In the first game of the post-Wilson era, Drew Lock showed he probably will end up the starting quarterback and the Seahawks’ top rookies all showed early evidence that they will live up to the promise of draft day.
We think the Hawks could win eight or nine games, depending on the quarterback play, and the rest of the team sure seems capable of backing that projection.
Now we just need to see what Lock can do against starting defenses.
In a 32-25 loss in Pittsburgh, Lock showed more arm strength, zip, mobility and decisiveness than Geno Smith. Yes, he was facing the Steelers’ reserve defenders and lost the ball on a blitz sack late in the game, but he clearly looked like the more explosive quarterback.
We all know what Smith can and cannot do. He is an average QB who won’t make a lot of big plays either way and can’t rally to win close games. Lock has the same history of turning the ball over – as he did at the end of this first preseason game – but he also has more upside.
The key will be finding the guy who can rally the offense from behind. Pete Carroll knows this.
“As it turned out, for both guys that was a good outing because they had a lot of pressure on them to have to get things done,’’ Carroll said. “We’re coming from behind and drives to go ahead and all that kind of stuff. I’m anxious to see how it looks when we break it down. But those were the kind of options we were looking forward to to see how the guys were doing.’’
A start Thursday against Chicago should solidify Lock as the starter for the Monday night opener Sept. 12 against his old team, Denver, and Seattle’s old QB, Russell Wilson. You know Lock wants nothing more than to get a shot to beat Wilson and the Broncos.
As for the rest of the preseason opener, it had the usual allotment of missed tackles and rookie errors, but there was a lot to like. Let’s look at it by position.
Quarterback: Smith was not bad, leading Seattle to 10 points in the first half and playing mistake-free football. But he does not have the same arm or legs as Lock. Lock took the blame for the late sack that ruined Seattle’s chance to leave Pittsburgh a winner. “I could have handled that better,’’ Lock said. “Could have flipped the (protection), could have played a hot (read receiver). As a quarterback, you’re always able to fix those things and I’ll always take it on the chest, and I could have been better there.’’
Running back: Ken Walker looks like an ace do-it-all back. Rashaad Penny missed this game with a groin injury, and Walker showed he should be the starter even if Penny gets healthy. We all know Penny won’t be available for the full season anyway, so Walker will play a lot. … DeeJay Dallas and Travis Homer both got a lot of action after Walker’s brief appearance and showed how savvy they have become as backups. The depth at this position looks solid, whether Penny is part of it or not.
Wide receiver: The bad news here is that Dee Eskridge seems like he could be another Penny, headed toward “injury bust” status. If so, the competition is on for the fourth and fifth spots behind Freddie Swain. The two rookies both had good moments against Pittsburgh’s backups.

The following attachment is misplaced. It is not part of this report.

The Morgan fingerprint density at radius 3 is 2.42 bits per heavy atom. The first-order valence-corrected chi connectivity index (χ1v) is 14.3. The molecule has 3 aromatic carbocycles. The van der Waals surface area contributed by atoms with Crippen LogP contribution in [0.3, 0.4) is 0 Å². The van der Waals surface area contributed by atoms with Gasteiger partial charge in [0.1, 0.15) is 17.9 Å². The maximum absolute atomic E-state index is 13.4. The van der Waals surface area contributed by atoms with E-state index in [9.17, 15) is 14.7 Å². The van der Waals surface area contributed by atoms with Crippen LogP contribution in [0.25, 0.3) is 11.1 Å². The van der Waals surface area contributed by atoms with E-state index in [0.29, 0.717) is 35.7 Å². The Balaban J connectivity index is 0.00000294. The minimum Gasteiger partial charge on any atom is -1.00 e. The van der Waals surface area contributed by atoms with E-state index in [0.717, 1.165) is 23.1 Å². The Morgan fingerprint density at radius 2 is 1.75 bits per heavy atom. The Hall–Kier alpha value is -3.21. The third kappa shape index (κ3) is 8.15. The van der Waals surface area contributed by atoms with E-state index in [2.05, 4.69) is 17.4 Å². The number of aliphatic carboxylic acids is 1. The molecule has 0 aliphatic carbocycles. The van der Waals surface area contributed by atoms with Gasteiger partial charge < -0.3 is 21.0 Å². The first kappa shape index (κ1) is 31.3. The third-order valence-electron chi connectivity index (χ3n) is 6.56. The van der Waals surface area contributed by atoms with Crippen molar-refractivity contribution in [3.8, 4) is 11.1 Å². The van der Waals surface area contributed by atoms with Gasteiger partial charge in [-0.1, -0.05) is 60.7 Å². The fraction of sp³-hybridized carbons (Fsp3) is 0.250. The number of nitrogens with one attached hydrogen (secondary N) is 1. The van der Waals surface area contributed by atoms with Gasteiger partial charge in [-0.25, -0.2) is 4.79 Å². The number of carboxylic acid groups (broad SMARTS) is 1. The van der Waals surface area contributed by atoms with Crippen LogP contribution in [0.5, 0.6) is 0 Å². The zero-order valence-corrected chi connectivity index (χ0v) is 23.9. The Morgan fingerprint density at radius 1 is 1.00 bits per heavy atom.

Tight end: Noah Fant showed well in his first game, making a couple of catches. If Will Dissly can play up to his big paycheck and the 6-7 Colby Parkinson finally looms large on short third downs and in the red zone, this could be a strong position.
Offensive line: It was a good start for this unit, which figures to only get better as rookie tackles Charles Cross and Abe Lucas learn their spots. Jake Curhan is a nice fallback at right tackle who also saw time at right guard. The Hawks ran the ball well (159 yard, 6.1 average) – something they need to do from Game 1 on this season. “Both the young tackles did a nice job and got some good stuff done,’’ Carroll said. “Guys in front blocked really well and protected really well.’’ … Interestingly, Ray Roberts said on the TV broadcast that the Hawks are having Cross and Lucas play partly the two-point style they did in college and partly three-point stances – slowly transitioning them in a comfortable way, it appears.
Pass rush: Second-round pick Boye Mafe showed he should be a great addition to the pass rush. He tallied two sacks, including a fourth-down sack in the fourth quarter, and forced a fumble.
Linebacker: It was disappointing night for Cody Barton, who missed tackles (along with most of the rest of the defense) and had a late hit out of bounds. Jordyn Brooks figures to steady this unit once the season begins.
Cornerback: Fifth-rounder Tariq Woolen has been the talk of camp, and he showed why with his speed and sticky coverage against Pittsburgh. He gave up a TD on an apparent mental mistake, but the sky sure seems to be the limit for the tall, speedy corner. Woolen and fellow rookie Coby Bryant (fourth round) seem like they could be the starting corners for Seattle pretty quickly – and for a few years. Bryant gave up a TD pass too, but he had tight coverage as George Pickens barely toe-tapped in bounds for the score. … Justin Coleman had a rough return to Seattle, giving up a 25-yard play that set up Pittsburgh’s first TD. Bryant played a lot of slot, which means Coleman and Ugo Amadi are on the bubble.